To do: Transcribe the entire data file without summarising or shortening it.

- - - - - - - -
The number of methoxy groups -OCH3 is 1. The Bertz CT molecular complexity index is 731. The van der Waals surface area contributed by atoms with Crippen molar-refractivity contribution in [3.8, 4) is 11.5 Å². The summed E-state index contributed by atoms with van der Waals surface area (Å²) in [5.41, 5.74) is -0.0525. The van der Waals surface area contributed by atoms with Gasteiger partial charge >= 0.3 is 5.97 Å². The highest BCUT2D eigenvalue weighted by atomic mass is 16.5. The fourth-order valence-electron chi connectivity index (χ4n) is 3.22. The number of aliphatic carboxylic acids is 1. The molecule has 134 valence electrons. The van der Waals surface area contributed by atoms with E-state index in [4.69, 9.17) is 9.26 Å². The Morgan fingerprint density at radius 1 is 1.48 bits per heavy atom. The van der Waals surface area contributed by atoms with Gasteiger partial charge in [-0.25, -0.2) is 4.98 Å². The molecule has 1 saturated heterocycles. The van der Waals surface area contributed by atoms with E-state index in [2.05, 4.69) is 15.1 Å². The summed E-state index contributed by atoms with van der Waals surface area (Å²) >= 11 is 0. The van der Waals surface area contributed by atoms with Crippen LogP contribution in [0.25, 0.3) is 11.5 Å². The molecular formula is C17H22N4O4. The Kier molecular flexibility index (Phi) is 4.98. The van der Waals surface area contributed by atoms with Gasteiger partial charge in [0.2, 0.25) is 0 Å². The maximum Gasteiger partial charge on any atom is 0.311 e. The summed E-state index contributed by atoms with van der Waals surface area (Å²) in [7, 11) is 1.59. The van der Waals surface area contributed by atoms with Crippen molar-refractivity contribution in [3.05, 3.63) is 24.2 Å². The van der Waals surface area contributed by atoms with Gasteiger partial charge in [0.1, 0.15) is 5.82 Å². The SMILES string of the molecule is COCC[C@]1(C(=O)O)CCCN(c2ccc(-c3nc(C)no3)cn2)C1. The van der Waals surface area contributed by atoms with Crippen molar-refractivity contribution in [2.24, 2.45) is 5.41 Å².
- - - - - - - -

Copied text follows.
The number of methoxy groups -OCH3 is 1. The Bertz CT molecular complexity index is 731. The van der Waals surface area contributed by atoms with Crippen molar-refractivity contribution in [3.8, 4) is 11.5 Å². The summed E-state index contributed by atoms with van der Waals surface area (Å²) in [5.41, 5.74) is -0.0525. The van der Waals surface area contributed by atoms with Gasteiger partial charge >= 0.3 is 5.97 Å². The highest BCUT2D eigenvalue weighted by atomic mass is 16.5. The fourth-order valence-electron chi connectivity index (χ4n) is 3.22. The number of aliphatic carboxylic acids is 1. The molecule has 134 valence electrons. The van der Waals surface area contributed by atoms with E-state index in [4.69, 9.17) is 9.26 Å². The Morgan fingerprint density at radius 1 is 1.48 bits per heavy atom. The van der Waals surface area contributed by atoms with Gasteiger partial charge in [-0.25, -0.2) is 4.98 Å². The molecule has 1 saturated heterocycles. The van der Waals surface area contributed by atoms with E-state index in [2.05, 4.69) is 15.1 Å². The summed E-state index contributed by atoms with van der Waals surface area (Å²) >= 11 is 0. The van der Waals surface area contributed by atoms with Crippen LogP contribution in [0.25, 0.3) is 11.5 Å². The molecular formula is C17H22N4O4. The Kier molecular flexibility index (Phi) is 4.98. The van der Waals surface area contributed by atoms with Gasteiger partial charge in [0.2, 0.25) is 0 Å². The maximum Gasteiger partial charge on any atom is 0.311 e. The summed E-state index contributed by atoms with van der Waals surface area (Å²) in [7, 11) is 1.59. The van der Waals surface area contributed by atoms with Crippen molar-refractivity contribution in [3.05, 3.63) is 24.2 Å². The van der Waals surface area contributed by atoms with Gasteiger partial charge in [0.1, 0.15) is 5.82 Å². The SMILES string of the molecule is COCC[C@]1(C(=O)O)CCCN(c2ccc(-c3nc(C)no3)cn2)C1. The van der Waals surface area contributed by atoms with Crippen molar-refractivity contribution in [2.24, 2.45) is 5.41 Å².